Now, I've not worked with BLM at all, but I know the National Park Service has a strong IPM program. The Department of Defense has done a terrific job of trying to reduce their reliance on chemical pesticides. And when we started what is now PESP for us, but what was originally called the Reduced Risk/Use -- or whatever way it was -- Initiative. The Department of Defense stood up and said we'll commit that we'll have 50 percent reduction of our chemical pesticides by the year 2000, and they made that 18 months earlier. They have just done a fabulous job. And we have some really interesting work we haven't talked about here. But really important pests are fire ants, if you live in the south, and they've got a fascinating program that we have helped work with. And we often work in cooperation with some USDA scientists and FDA -- I'm sorry. USDA, DoD and EPA trying to find some innovative ones, which if it can work on those kinds of sites, then you can, you know, take them out. So that's a real good point and an important point for us to work with our other federal partners.
MS. MULKEY: Janet, Alan is offering to --
MS. ANDERSEN: Okay.
ALAN: Yeah, just kind of a broader perspective is that all federal agencies and departments have this thing called the National Environmental Policy Act that we must comply with, which requires on any program that you look at the environmental consequences and the options. And there is great pressure in any pest management program that we do or any other federal agency does to select the least damaging control options. So that really is driving, as Janet described the Forest Service, which is one of the USDA agencies, towards adopting safer products and biologicals when they exist and work. So the pressures are there to make it happen.
MS. HARDER: I experienced, though, that the need for process doesn't necessarily apply to pesticides because of the registration process that pesticides go through. So therefore, they don't have to do an assessment of the pesticide on the environment through NEPA, which is in court right now in litigation.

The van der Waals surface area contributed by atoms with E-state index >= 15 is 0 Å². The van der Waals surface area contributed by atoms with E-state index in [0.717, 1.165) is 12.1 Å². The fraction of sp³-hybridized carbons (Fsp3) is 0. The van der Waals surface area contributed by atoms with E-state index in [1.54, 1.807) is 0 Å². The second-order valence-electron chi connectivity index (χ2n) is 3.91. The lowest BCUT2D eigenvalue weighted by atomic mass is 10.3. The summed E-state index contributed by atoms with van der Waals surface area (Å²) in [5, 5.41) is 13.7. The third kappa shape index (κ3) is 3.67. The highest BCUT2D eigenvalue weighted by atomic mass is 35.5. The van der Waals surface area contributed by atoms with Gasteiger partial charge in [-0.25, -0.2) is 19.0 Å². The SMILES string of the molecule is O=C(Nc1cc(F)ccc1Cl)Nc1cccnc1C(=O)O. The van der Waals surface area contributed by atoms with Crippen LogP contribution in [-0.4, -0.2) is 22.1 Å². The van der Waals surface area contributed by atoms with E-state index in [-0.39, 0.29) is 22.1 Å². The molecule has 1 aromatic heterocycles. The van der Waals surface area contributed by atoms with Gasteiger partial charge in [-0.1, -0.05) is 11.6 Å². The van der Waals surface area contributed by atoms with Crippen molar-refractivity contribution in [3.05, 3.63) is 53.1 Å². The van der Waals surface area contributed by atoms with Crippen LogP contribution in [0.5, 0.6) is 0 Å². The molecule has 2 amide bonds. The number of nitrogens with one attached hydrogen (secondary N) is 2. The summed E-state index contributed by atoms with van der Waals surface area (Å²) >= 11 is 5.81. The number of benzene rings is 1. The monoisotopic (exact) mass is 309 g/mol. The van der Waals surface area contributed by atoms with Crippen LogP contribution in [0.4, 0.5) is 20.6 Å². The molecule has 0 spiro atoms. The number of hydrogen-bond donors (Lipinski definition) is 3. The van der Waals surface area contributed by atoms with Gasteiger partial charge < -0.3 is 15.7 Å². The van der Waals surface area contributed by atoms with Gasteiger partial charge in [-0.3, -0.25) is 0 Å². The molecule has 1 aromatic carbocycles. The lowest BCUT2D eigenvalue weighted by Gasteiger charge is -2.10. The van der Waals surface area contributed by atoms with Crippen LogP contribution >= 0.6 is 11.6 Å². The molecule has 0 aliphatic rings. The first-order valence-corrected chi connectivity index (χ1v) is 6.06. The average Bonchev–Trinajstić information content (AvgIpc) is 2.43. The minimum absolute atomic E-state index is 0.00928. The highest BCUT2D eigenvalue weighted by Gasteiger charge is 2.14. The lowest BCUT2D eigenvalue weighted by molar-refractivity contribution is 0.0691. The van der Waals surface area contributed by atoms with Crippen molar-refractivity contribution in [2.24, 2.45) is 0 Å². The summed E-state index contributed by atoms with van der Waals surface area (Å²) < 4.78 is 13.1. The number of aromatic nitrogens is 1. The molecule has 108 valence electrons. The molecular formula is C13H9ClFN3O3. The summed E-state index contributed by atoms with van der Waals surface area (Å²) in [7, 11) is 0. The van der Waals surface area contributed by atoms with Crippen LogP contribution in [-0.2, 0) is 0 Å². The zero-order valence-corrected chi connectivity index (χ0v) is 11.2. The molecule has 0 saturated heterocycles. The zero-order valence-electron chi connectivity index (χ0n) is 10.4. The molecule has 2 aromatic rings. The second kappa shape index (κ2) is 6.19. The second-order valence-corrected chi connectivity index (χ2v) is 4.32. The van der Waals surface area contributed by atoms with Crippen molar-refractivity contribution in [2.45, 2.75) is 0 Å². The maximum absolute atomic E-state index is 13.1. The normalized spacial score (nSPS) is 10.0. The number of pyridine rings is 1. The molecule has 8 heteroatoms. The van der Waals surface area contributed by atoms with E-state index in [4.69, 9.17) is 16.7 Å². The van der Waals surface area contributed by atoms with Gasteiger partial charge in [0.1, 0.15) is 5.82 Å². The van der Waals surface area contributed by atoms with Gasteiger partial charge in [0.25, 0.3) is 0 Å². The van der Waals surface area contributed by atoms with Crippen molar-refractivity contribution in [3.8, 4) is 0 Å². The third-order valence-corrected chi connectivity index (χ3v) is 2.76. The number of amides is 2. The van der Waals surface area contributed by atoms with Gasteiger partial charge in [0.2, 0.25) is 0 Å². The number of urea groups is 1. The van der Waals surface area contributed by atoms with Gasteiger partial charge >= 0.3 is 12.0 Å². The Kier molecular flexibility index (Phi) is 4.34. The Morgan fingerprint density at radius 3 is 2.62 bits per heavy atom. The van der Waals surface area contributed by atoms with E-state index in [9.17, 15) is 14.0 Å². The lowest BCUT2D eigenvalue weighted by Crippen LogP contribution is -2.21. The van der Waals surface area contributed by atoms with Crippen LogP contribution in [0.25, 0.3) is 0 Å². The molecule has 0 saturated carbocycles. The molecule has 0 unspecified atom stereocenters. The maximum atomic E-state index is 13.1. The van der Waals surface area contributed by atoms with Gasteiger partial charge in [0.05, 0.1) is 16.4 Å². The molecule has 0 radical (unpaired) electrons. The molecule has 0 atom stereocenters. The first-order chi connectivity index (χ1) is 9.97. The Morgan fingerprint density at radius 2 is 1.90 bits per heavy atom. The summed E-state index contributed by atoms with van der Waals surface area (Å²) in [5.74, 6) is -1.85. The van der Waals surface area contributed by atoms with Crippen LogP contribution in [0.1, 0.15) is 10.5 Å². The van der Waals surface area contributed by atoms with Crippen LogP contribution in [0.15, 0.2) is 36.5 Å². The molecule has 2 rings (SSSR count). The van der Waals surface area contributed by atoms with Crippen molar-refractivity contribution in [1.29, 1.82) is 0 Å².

ALAN: Yeah, it's probably -- it probably does vary from agency or department. But certainly in USDA, all of our programs -- you know, there is a heavy emphasis on selection of the chemical or chemicals of choice and evaluation of those.
MS. MULKEY: Okay, Janet, we need to wrap up.
MS. ANDERSEN: Yeah.
MS. MULKEY: So we can move on to the remaining topics.
MS. ANDERSEN: I was going to say Bill and then Bob and we'll go from there.
MR. TRACY: I have an additional comment from the cotton industry, and I really don't know where this program fits, except for the fact you don't use pesticides. In California we've had a successful program for 35 years keeping the pink bollworm, which is an extremely devastating pest if it ever invaded the industry. In fact, it took cotton out of the southern valleys of the state for a long time. But in the 35 years that this program has been in place -- and it's been totally grower funded by a per bale assessment -- my calculations are we've kept about 150 million pounds of pesticides from being used by this program. And what we do is a triad of issues.

First of all, we -- you can imagine selling this to farmers back in the late '60's. We propose to drop five million sterilized pink bollworm over the valley on a daily basis. Every day of five working days. So cast your mind back to 1968 and saying, hey, we're going to take this pest and we're going to drop it over. But what happens if you sterilize the male bollworm, the female only mates once, so you're saturating the area there of any potential female of mating with a sterile. Secondly, we have an extremely aggressive pheromone trap system to check and see if indeed there are critters in there. If there are critters and we have a hot spot, we use a pheromone based insecticide to go in and trap just the pinky and not any of the other critters -- the good critters that are out there.
And the third leg of this triad is that we have a mandatory plow down day. You can't plant your crop before a certain date. You have to have the crop plowed down by a later date. And that disrupts the life cycle of this critter. If some of them happen to come up during that host free period, it's a suicide emergence.

This has worked extremely well for 35 years. It doesn't work on every critter. It works on this one and it has been very successful and totally grower funded. So I'm not sure if it fits into this debate --
MS. ANDERSEN: Sure it does.
MR. TRACY: -- where the mix is. But it is an intriguing program.
MS. MULKEY: What you've added is this idea of working together and having a funding mechanism and so forth, so you can go beyond the individual farm for some projects.
MS. ANDERSEN: And last but not least, Bob, do you want to finish it up quick and we'll move on.
MR. HOLM: Yeah. I just wanted to mention that IR-4 puts together what we call a new products transition solutions list, and I'm going to circulate this around. And if you're interested I have a copy of the roster, so if you check it, I'll be glad to mail it to you.